Most of these risk factors applied to patient A who had multiple risk factors for developing gastric ischemia. He was elderly (62 years) old male with long standing history of diabetes, hypertensive and had atherosclerosis. More importantly; upon revision of his pre-operative CT, there was atherosclerosis and atheroma in the abdominal aorta. Gastric ischemia can be also associated with mesenteric ischemia which has been previously reported in the literature [17]. In line with the prior statement, our patient had ischemic segment of proximal jejunum which suggests an element of mesenteric vessels involvement or embolic phenomena with the resultant acute ischemia. To date; we couldn’t find any article with coexisting gastric and small bowel ischia like the presentation of this patient.

Hypotension is another important predisposing factor for gastric ischemia as for the other two patients in this cohort (patients B and C). Herman et al and sherma el al has looked at hypotension as risk factor for ischemic gastritis [7,18]. Systemic hypoperfusion was observed in 25% of our patients, presenting predominantly as septic shock [5].

CT imaging plays a pivotal role in the assessment of gastric ischemia, with the most common suggestive findings being gastric wall pneumatosis and portal venous gas [17]. In case of gastric perforation; extraluminal free air is the most common and consistent finding although it may be absent especially at the onset of the symptoms [18].  Free gas is usually abundant and noted around the liver and the stomach [19]. If the free air is found in the lesser sac, then the likely site of perforation is the posterior wall of the stomach, gastric perforation is seldom correlated with air trapped in the mesenteric or sigmoid recess, in contrast to perforation of the colon and small bowel [20]. Patients A and C had collections in the lesser sac which correlated with ischemic gastritis and perforation in the posterior wall of the stomach.

The medical management of gastric ischemia includes fluid resuscitation, aggressive acid reduction therapy with intravenous proton pump inhibitors, nasogastric tube placement, and selective use of broad-spectrum antibiotics if sepsis or gastric pneumatosis is present [1]. Gastric ischemia impairs motility of the stomach causing fluid and food accumulation leading to stomach distension and worsening of ischemia, thus nasogastric tube decompression alleviates gastric distention and may reduce the extent and effect of ischemia [21]. In managing acute gastric ischemia, supportive measures are generally enough once the initial vascular compromise is reverted, whereas in chronic gastric ischemia, a specific vascular or anatomic variant is usually present and corrective intervention is needed. In patients with severe gastric ischemia or gastric volvulus, surgical consultation and multidisciplinary management are indicated. Surgery is recommended for gastric perforation, as in all our cases, in gangrenous and/or necrotizing gastritis that are not responding to supportive care and broad-spectrum antibiotic therapy [1].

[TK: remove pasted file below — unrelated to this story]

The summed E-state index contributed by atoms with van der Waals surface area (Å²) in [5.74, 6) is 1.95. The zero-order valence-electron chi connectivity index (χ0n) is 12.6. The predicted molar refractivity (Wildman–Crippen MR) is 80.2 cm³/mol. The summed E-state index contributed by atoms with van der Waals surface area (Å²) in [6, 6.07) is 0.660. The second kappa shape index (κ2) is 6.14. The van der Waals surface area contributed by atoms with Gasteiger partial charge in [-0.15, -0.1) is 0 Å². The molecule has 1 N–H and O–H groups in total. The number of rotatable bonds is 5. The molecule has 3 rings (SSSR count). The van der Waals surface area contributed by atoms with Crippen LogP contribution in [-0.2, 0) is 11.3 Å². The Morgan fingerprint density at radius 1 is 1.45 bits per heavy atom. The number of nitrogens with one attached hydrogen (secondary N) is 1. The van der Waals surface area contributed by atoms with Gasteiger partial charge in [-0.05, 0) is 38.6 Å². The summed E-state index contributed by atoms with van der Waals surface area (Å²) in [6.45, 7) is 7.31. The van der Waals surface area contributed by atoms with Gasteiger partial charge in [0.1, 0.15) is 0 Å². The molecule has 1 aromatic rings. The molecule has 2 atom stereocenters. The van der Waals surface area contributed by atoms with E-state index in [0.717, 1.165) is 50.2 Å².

Gastric ischemia is associated with a poor prognosis, and early diagnosis is critical to guide potential interventions. In our literature review; we did not find any patients with small bowel ischemia and/or perforation in association with gastric ischemia, except for Haruna et al case report on duodenal perforation with small bowel ischemia [13].  As it was concluded from most studies Sharma et al looked at mortality rate as 6 out of the 17 (35%) patients in their studies died during follow up: 4 died secondary to gastric ischemia and sepsis or multiorgan failure, whereas 2 died from progression of underlying malignancy [5,22]. From Table 1 we can determine the mortality rate to range from 29% up to 83% from the studies included.

Despite the inherited limitations to retrospective studies; our cohort unintentionally displayed sever presentation of ischemic gastritis and the pivotal role of early diagnosis and prompt surgical intervention to improve the outcomes of the patients. In the two death cases there was 2-5 days delay in reaching the diagnosis which led to this high mortality rate. Another reason was the severity of the sepsis and vasculopathy that might have played a role in the poor outcome for the patients.

It is important to differentiate between patients who develop ischemia acutely and those who have a more chronic course. Acute ischemia will often lead to necrosis and perforation; these patients will present as an acute abdomen and will commonly require surgery


Gastric perforation as a result of gastric ischemia carries high morbidity and mortality and early diagnosis is critical to guide potential interventions. Cross-sectional imaging and endoscopy play an important role in the assessment of ischemic gastropathy and help to guide the type of intervention required. In cases of advanced or complicated disease; early diagnosis and intervention improves the outcomes of patients. Gastric perforation as a result of gastric ischemia carries high morbidity and mortality.


Supplementary Figure 1: A: anatomy and vascular blood supply of the stomach. B: diagram for etiology of mesenteric ischemia.  

Figure 1: Pre-operative CT abdomen with IV contrast. Images A: showing fat stranding and thickening of the gastric wall, with free fluid seen in the lesser sac. B: thickened gastric wall with edematous pancreas (Arrow points to the collection).

Figure 2: 3D reconstruction CT angiogram: both images showing extensive chronic calcifications in the abdominal aorta and iliac vessels as well as in the superior mesenteric artery and inferior mesenteric artery. For patient 1.